Summary, Conclusions & Recommendations
The American Dream, the reverie of greener pasture in the land of milk and honey, has driven the perpetuators to commit the crime against nursing profession and the morality. The opportunities brought about by nursing shortage and nursing exodus has forced the nursing system failures.
The quality of nursing education is becoming the real issue as there are 460 nursing schools in the Philippines and 50 of which have already been ordered by the Professional Regulation Commission of the Philippines to be closed down as nothing more than diploma mills (Rodis, 2007). The exam fraud was but a part of the bigger problem of nursing.
And there is also the issue of poor education. Schools, cashing in on a surge of enrolments from news of a nurse shortage in America, were churning out around 80,000 graduates per year. But only 32,000 or so are able to pass the board test, and only 2,000 easily get jobs in top hospitals (Bondoc, 2007). The nursing shortage is not the number one problem in America, but if one takes a closer look, this may arise to a greater problem of hiring half-baked nurses.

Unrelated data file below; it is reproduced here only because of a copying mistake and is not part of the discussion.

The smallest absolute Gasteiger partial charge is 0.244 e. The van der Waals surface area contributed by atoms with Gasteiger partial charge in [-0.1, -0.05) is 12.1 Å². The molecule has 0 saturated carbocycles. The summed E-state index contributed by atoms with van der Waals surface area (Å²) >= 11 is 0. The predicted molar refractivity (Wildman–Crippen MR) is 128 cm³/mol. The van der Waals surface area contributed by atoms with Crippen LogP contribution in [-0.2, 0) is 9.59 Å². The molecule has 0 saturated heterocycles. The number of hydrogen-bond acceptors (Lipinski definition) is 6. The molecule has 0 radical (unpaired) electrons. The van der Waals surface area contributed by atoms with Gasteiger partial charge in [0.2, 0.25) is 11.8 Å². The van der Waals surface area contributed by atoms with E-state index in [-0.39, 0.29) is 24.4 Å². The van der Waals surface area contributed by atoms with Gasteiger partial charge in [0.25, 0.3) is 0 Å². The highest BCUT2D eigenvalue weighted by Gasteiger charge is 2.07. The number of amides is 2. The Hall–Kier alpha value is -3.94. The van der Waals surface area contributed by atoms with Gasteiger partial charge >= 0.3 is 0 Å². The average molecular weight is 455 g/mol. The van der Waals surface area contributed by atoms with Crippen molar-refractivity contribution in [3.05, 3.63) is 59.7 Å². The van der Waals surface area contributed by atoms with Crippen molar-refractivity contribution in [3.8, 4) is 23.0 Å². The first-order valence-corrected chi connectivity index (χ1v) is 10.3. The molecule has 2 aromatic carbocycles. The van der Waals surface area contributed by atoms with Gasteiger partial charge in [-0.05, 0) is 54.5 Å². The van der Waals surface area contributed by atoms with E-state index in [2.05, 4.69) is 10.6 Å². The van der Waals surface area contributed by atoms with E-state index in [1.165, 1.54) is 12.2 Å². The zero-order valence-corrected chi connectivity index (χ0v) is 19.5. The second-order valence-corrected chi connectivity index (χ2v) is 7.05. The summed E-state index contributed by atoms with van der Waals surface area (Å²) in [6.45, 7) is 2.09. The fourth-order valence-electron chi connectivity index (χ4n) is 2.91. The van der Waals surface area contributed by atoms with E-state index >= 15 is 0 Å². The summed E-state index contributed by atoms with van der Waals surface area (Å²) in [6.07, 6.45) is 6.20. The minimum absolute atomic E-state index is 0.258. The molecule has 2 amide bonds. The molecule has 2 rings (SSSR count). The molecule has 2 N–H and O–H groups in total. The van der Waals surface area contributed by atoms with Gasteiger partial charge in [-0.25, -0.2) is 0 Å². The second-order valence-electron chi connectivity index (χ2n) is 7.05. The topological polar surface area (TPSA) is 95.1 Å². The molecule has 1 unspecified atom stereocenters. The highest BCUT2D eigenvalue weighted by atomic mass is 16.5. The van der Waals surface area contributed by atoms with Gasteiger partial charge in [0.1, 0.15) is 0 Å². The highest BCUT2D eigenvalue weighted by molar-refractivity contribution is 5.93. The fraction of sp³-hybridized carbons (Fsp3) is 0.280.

The illicit release of exam questions in the Philippines is an indication of deeper problems plaguing the Philippine health care system. Desperate to pass the nursing exam and work abroad, many students easily fall victim to such scams. Diploma mill nursing schools and review centers have exploited this desperation and will do anything to compete for more students and more profits. In the end, the quality of nursing education, profession and the whole health care system suffers.
Nurses in the United States involved directly or indirectly in the recruitment of nurses from the Philippines should consider only candidates with a minimum two- to three-year work experience and completely desist from hiring fresh graduates. By doing so, the Filipino nursing community in the United States would help ensure the continued flow of only qualified and well-trained professionals into the American healthcare system.